The Forgotten Garden

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Overview

Kate Morton's second novel is a rich and satisfying mystery set in England and Australia of a woman's search for her identity.

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The Forgotten Garden: A Novel

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Overview

Kate Morton's second novel is a rich and satisfying mystery set in England and Australia of a woman's search for her identity.

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Editorial Reviews

From Barnes & Noble
In 1913, in the last year before the world plunged into war, a tiny orphan girl arrives alone on the shores of colonial Australia from England. Struck by pity, the dock master and his wife take her in and raise her as their own. On her 21st birthday, they finally reveal to "Nell" her true origins. Suddenly troubled by her missing history, she returns to her country of origin, hoping to trace her roots. She parses together some of her hidden past but dies before she can learn the complete story. Years later, her young granddaughter Cassandra pieces together the final missing parts of the puzzle. The author of The House at Riverton has crafted a novel of gothic intrigue that will remind some readers of The 13th Tale.
Library Journal

A cottage on the Cornish coast is home to secrets that pull together three generations of women, despite the decades and oceans that separate them. Morton follows up her New York Times best-selling debut novel, The House at Riverton(2008)—also available from Bolinda Audio, as The Shifting Fog—with this perfect mix of scandal, drama, mystery, and just a hint of fairy-tale wonder. Actress/narrator Caroline Lee (The Ghost's Child) is a natural to portray this largely Australian cast of characters, though her other accents might leave listeners guessing. Likely to appeal to those who enjoyed Diane Setterfield's The Thirteenth Tale. [Audio clip available through www.bolinda.com; the Atria: S.& S. hc was "strongly recommended for readers who enjoy intergenerational family sagas," LJXpress review 3/20/09.—Ed.]—Lisa Anderson, Metropolitan Community Coll. Lib., Omaha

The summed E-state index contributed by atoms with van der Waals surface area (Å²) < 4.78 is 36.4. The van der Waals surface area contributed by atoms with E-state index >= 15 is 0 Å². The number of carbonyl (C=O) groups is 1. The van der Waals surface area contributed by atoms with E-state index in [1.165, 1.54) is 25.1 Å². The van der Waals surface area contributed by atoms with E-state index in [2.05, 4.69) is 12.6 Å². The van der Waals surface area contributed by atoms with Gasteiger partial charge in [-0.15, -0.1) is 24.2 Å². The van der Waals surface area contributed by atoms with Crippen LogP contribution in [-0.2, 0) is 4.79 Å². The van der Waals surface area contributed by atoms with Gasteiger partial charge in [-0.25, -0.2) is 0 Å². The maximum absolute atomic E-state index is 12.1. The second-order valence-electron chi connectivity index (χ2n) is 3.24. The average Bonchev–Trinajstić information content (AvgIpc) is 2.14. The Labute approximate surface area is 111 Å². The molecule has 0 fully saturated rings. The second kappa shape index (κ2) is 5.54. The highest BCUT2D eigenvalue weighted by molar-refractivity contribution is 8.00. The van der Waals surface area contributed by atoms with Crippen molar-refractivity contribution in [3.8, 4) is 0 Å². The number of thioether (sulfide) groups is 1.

—Lisa Anderson
Kirkus Reviews
A four-year-old girl abandoned aboard a ship touches off a century-long inquiry into her ancestry, in Morton's weighty, at times unwieldy, second novel (The House at Riverton, 2008). In 1913, Hugh, portmaster of Maryborough, Australia, discovers a child alone on a vessel newly arrived from England. The little girl cannot recall her name and has no identification, only a white suitcase containing some clothes and a book of fairy tales by Eliza Makepeace. Hugh and his wife, childless after several miscarriages, name the girl Nell and raise her as their own. At 21, she is engaged to be married and has no idea she is not their biological daughter. When Hugh confesses the truth, Nell's equilibrium is destroyed, but life and World War II intervene, and she doesn't explore her true origins until 1975, when she journeys to London. There she learns of Eliza's sickly cousin Rose, daughter of Lord Linus Mountrachet and his lowborn, tightly wound wife, Lady Adeline. Mountrachet's beloved sister Georgiana disgraced the family by running off to London to live in squalor with a sailor, who then abruptly disappeared. Eliza was their daughter, reclaimed by Linus after Georgiana's death and brought back to Blackhurst, the gloomy Mountrachet manor in Cornwall. Interviewing secretive locals at Blackhurst, now under renovation as a hotel, Nell traces her parentage to Rose and her husband, society portraitist Nathaniel Walker-except that their only daughter died at age four. Nell's quest is interrupted at this point, but after her death in 2005, her granddaughter Cassandra takes it up. Intricate, intersecting narratives, heavy-handed fairy-tale symbolism and a giant red herring suggesting possible incestcreate a thicket of clues as impenetrable and treacherous as Eliza's overgrown garden and the twisty maze on the Mountrachet estate. Murky, but the puzzle is pleasing and the long-delayed "reveal" is a genuine surprise.
From the Publisher
“A long, lush, perfectly escapist read.”
The Daily News (NY)

“Morton whisks the reader into scene after vivid scene, sometimes frightening us, often perplexing us, and always providing us with a great deal of entertainment.”
Star Telegram (Fort Worth, TX)

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Product Details

  • ISBN-13: 9781921415722
  • Publisher: Bolinda Publishing
  • Publication date: 4/1/2009
  • Format: CD
  • Product dimensions: 7.20 (w) x 6.30 (h) x 1.40 (d)

Meet the Author

Kate Morton
Kate Morton grew up in the mountains of south-east Queensland. She has degrees in dramatic art and English literature and is currently a doctoral candidate at the University of Queensland. Kate lives with her husband and young sons in Brisbane. Her first novel, The Shifting Fog, published internationally as The House at Riverton, was a number one bestseller in 2007. The Forgotten Garden, her second novel, was also a bestseller in Australia, the UK, the US and in many European countries. You can find more information about Kate and her books at katemorton.com.
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Read an Excerpt

The Forgotten Garden


  • ONE

LONDON, 1913

IT was dark where she was crouched but the little girl did as she’d been told. The lady had said to wait, it wasn’t safe yet, they had to be as quiet as larder mice. It was a game, just like hide-and-seek.